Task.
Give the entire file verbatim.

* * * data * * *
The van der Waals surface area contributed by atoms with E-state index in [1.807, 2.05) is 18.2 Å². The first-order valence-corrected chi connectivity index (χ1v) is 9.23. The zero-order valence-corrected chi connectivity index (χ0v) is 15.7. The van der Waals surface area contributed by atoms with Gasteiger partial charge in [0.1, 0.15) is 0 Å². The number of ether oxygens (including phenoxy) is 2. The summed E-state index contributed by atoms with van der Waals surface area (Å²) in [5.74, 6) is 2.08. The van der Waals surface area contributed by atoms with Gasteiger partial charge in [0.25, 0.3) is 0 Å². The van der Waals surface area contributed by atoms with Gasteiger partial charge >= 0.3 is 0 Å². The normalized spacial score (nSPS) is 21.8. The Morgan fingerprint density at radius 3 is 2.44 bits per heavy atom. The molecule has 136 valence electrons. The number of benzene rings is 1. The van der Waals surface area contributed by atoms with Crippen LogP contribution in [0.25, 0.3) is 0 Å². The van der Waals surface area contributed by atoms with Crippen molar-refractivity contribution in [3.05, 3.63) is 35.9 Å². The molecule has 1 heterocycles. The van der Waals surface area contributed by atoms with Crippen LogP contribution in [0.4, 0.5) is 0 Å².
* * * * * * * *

The van der Waals surface area contributed by atoms with E-state index in [1.807, 2.05) is 18.2 Å². The first-order valence-corrected chi connectivity index (χ1v) is 9.23. The zero-order valence-corrected chi connectivity index (χ0v) is 15.7. The van der Waals surface area contributed by atoms with Gasteiger partial charge in [0.1, 0.15) is 0 Å². The number of ether oxygens (including phenoxy) is 2. The summed E-state index contributed by atoms with van der Waals surface area (Å²) in [5.74, 6) is 2.08. The van der Waals surface area contributed by atoms with Gasteiger partial charge in [0.25, 0.3) is 0 Å². The van der Waals surface area contributed by atoms with Gasteiger partial charge >= 0.3 is 0 Å². The normalized spacial score (nSPS) is 21.8. The Morgan fingerprint density at radius 3 is 2.44 bits per heavy atom. The molecule has 136 valence electrons. The number of benzene rings is 1. The van der Waals surface area contributed by atoms with Crippen LogP contribution in [0.25, 0.3) is 0 Å². The van der Waals surface area contributed by atoms with Crippen molar-refractivity contribution in [3.05, 3.63) is 35.9 Å². The molecule has 1 heterocycles. The van der Waals surface area contributed by atoms with Crippen LogP contribution in [0.4, 0.5) is 0 Å².